The Final Push to Paris. After that long uphill slog through the dark third night, I finally arrived in Mortagne with time to spare, which was a huge morale booster. With 28 minutes until the cutoff and dawn not far away, I was able to eat, charge my phone and take a short nap before heading off for Dreaux, the penultimate control another 50 miles down the road. I picked up the pace considerably with renewed energy and excitement knowing that Paris was less than 100 miles away. At times, I was hammering along at 20 miles an hour and even as a light rain came, my spirits were not dampened. When I arrived a Dreaux, the rains had stopped and the sun began to poke its way through the clouds. I had also increased my buffer to almost 1 hour and 15 minutes so the time pressure was greatly reduced. 


In fact, as a result of some curious route calculus, I found that I had almost 6 hours to ride 40 miles and so timing out was no longer a serious concern. My dream was about to become a reality; I would make it back to Paris within 84 hours. I could feel the stress leaving my body. That was until about 45 minutes after leaving Dreaux, when I heard the telltale sound of air quickly escaping from my tire and pulled to the side of the road only to watch dozens of riders zoom on grateful not to be sharing in my fate. It was remarkably time-consuming to change the rear (why is it always the rear?) tire as my mind and fingers were not working at peak efficiency. I decided to swap out the entire tire rather than simply change the tube just to be sure that I wouldn’t develop another puncture from the culprit that had caused the current flat. In all, it took me almost 25 minutes to change the tire, but I was then back on the road with a light tailwind at my back. What I had envisioned as a fast and triumphant victory march all the way to Paris, though, was now a fairly gentle and mostly solitary ride plagued by a (probably irrational) concern that I might run into additional mechanical troubles that would claw deeper into my time buffer. 


As it turned out, I did not experience any further trouble and crossed the finish line 82 hours and 33 minutes after I set off, which left me with almost 90 minutes in the bank. While this was MUCH too close for comfort and leaves tremendous room for improvement, I had achieved my goal. What did it feel like to finish? Was I elated? Was I disappointed? In all honesty, it was a bit of an anti-climax. Since the large bulge of 90-hour riders finished hours earlier as a result of their Sunday night start, I ended my ride without much company, fanfare or enthusiasm. It would take over 24 hours (10 of which I was sleeping) for me to begin to put the ride and my accomplishment into some sort of perspective. Only in the days that followed, as I caught up on my sleep and began to feel like myself again and share in the excitement of others, was I bathed in a feeling of great satisfaction and excitement.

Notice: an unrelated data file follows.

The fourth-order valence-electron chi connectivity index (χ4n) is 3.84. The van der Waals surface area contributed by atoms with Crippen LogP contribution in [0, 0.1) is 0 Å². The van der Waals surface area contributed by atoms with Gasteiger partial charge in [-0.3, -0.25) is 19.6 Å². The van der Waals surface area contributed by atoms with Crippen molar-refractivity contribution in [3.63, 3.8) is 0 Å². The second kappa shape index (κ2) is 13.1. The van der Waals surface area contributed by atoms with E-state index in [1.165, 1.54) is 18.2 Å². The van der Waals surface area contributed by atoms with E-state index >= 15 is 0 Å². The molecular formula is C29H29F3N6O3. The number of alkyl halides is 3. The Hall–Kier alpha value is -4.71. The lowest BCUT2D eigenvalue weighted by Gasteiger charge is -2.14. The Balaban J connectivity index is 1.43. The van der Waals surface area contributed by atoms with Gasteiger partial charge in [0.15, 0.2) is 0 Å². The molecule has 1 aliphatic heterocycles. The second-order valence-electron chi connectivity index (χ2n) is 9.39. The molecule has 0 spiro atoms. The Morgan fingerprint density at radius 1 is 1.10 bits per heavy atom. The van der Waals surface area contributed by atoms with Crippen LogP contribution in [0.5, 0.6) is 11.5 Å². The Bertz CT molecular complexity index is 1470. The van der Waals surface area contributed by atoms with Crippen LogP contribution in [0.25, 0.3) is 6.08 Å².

Postscript. I lost sleep in the days leading up to PBP, nervous that I had given myself a 6-hour handicap in exchange for a morning start, but reflecting back on it I think I would make the same selection again. While I missed out on some of the fanfare, I don’t particularly like crowds and beginning with a morning start got me off on the right foot. The general pace of the 84-hour riders was brisk and familiar and with additional training and a knowledge of the course, I think it will be possible to shave several hours off my time, while also affording myself the opportunity to stop more often between controls to enjoy Brittany’s culture and culinary riches more fully.


The most peculiar sensation I felt during the ride as I approached Paris on the return leg, though, was a feeling of relief. It’s not easy to hold onto a goal for such a very long time. In a weird way I feel like completing PBP has actually set me free. I’m no longer that guy with a single-minded goal on the horizon. I no longer feel the need to worry about whether I can ride long brevets again with my reconstituted physical condition following my accident. I was so fixated on FINISHING the event that dialing in speed and strategy was not really so high a priority. Successfully completing PBP feels like the end of an era and the beginning of a new one with the future unknown and the sky as the limit.

One of the fairly disorienting outcomes of a serious injury is coming to terms with one’s new strength and ability in the aftermath. In 2010, I was actually training for a Charly Miller (sub 56:40) finish at PBP. Whether or not that would have been possible, I doubt that such a performance is in my future at this point. Now that I have a solid 1200K finish behind me, though, I’m eager to test the new limits of my speed and climbing strength. Having just transitioned into my 50s this year, I'm eager to consider ways to make this my strongest decade yet as a cyclist. In fact, I just ordered a copy of Joe Friel’s recent book Fast After 50 for advice. 


Two things I know for sure, I am back and I’ll be back. I’d like to include a final word of gratitude to my loving wife and family for their eternal support and confidence in me and to all of my friends - thanks for your ongoing patience.